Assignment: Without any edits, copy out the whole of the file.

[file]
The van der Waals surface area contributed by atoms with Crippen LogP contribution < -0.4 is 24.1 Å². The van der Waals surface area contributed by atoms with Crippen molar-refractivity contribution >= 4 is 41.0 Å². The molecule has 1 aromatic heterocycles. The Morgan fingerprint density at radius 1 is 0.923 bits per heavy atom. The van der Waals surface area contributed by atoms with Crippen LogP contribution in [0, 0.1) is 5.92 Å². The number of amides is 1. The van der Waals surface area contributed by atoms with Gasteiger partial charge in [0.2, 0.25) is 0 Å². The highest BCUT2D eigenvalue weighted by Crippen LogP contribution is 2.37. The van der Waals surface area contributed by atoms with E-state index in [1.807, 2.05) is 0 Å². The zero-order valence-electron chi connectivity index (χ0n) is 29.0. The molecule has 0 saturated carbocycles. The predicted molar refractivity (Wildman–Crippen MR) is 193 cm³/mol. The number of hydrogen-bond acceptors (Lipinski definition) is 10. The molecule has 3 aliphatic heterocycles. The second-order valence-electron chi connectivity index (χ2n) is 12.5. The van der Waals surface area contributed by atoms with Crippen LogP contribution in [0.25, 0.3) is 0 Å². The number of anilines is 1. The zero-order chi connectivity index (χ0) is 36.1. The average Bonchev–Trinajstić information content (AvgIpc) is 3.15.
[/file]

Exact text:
The van der Waals surface area contributed by atoms with Crippen LogP contribution < -0.4 is 24.1 Å². The van der Waals surface area contributed by atoms with Crippen molar-refractivity contribution >= 4 is 41.0 Å². The molecule has 1 aromatic heterocycles. The Morgan fingerprint density at radius 1 is 0.923 bits per heavy atom. The van der Waals surface area contributed by atoms with Crippen LogP contribution in [0, 0.1) is 5.92 Å². The number of amides is 1. The van der Waals surface area contributed by atoms with Gasteiger partial charge in [0.2, 0.25) is 0 Å². The highest BCUT2D eigenvalue weighted by Crippen LogP contribution is 2.37. The van der Waals surface area contributed by atoms with E-state index in [1.807, 2.05) is 0 Å². The zero-order valence-electron chi connectivity index (χ0n) is 29.0. The molecule has 0 saturated carbocycles. The predicted molar refractivity (Wildman–Crippen MR) is 193 cm³/mol. The number of hydrogen-bond acceptors (Lipinski definition) is 10. The molecule has 3 aliphatic heterocycles. The second-order valence-electron chi connectivity index (χ2n) is 12.5. The van der Waals surface area contributed by atoms with Crippen LogP contribution in [0.25, 0.3) is 0 Å². The number of anilines is 1. The zero-order chi connectivity index (χ0) is 36.1. The average Bonchev–Trinajstić information content (AvgIpc) is 3.15.